Frequently asked questions
Q. What happens to an estate when someone dies?
A. If there is not a will, the State Courts decide what to give heirs of the estate. Without a will, your intentions, such as leaving money to beneficiaries other than heirs (an university or a cancer research institute) may not be fulfilled.
Q. Why is probate necessary?
A. Probate provides a mechanism for payment of outstanding debts and taxes of the estate, for setting a deadline for creditors to file claims (thus foreclosing any old or unpaid creditors from haunting heirs or beneficiaries) and for the distribution of the remainder of the estate's property to ones' rightful heirs
Q. What is a personal representative?
A. The Personal Representative (sometime also referred to as the "executor" or "executrix" if there is a Will, or the "administrator" or "administratix" if there is no Will) is appointed as part of the probate proceeding and has the responsibility for managing the estate through the proceeding, subject to established probate rules and procedures.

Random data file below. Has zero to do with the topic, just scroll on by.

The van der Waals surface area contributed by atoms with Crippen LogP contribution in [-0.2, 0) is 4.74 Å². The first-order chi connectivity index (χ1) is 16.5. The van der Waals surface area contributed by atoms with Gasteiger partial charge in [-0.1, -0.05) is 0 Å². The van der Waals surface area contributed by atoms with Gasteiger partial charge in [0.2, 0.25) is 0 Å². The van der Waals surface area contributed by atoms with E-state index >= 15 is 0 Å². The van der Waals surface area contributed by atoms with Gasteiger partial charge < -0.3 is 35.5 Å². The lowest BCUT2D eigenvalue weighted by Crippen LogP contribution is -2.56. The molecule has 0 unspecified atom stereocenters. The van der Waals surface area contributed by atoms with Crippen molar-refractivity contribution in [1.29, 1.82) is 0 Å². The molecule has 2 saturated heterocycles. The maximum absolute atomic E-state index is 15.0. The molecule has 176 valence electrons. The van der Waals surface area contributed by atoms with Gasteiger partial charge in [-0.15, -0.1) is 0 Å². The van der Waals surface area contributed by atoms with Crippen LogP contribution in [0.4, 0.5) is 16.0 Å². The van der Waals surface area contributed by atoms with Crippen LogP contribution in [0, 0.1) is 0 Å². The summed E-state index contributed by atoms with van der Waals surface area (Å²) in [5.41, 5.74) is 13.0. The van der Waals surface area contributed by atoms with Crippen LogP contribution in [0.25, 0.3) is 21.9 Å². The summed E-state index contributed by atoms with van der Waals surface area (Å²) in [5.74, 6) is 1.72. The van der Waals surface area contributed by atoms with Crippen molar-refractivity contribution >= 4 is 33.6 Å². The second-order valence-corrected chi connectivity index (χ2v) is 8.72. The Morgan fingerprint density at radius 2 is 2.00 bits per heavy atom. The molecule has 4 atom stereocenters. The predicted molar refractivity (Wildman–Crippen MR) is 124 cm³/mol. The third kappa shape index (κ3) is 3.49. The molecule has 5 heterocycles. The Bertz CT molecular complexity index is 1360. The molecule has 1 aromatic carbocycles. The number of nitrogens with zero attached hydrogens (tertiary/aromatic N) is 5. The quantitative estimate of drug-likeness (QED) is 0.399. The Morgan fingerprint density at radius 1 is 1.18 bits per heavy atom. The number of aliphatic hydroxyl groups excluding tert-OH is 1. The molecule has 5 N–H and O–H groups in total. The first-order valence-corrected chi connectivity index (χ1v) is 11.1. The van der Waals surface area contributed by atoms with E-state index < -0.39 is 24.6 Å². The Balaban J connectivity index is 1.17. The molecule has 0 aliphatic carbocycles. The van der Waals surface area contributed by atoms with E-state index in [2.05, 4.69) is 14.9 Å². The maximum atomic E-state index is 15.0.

Q. If there is no will, do I need to go through probate?
A. Yes. If a person dies without a Will (known as dying "intestate"), the probate court appoints a Personal Representative to receive claims against the estate, pay creditors, and distribute remaining property in accordance with the laws of the state.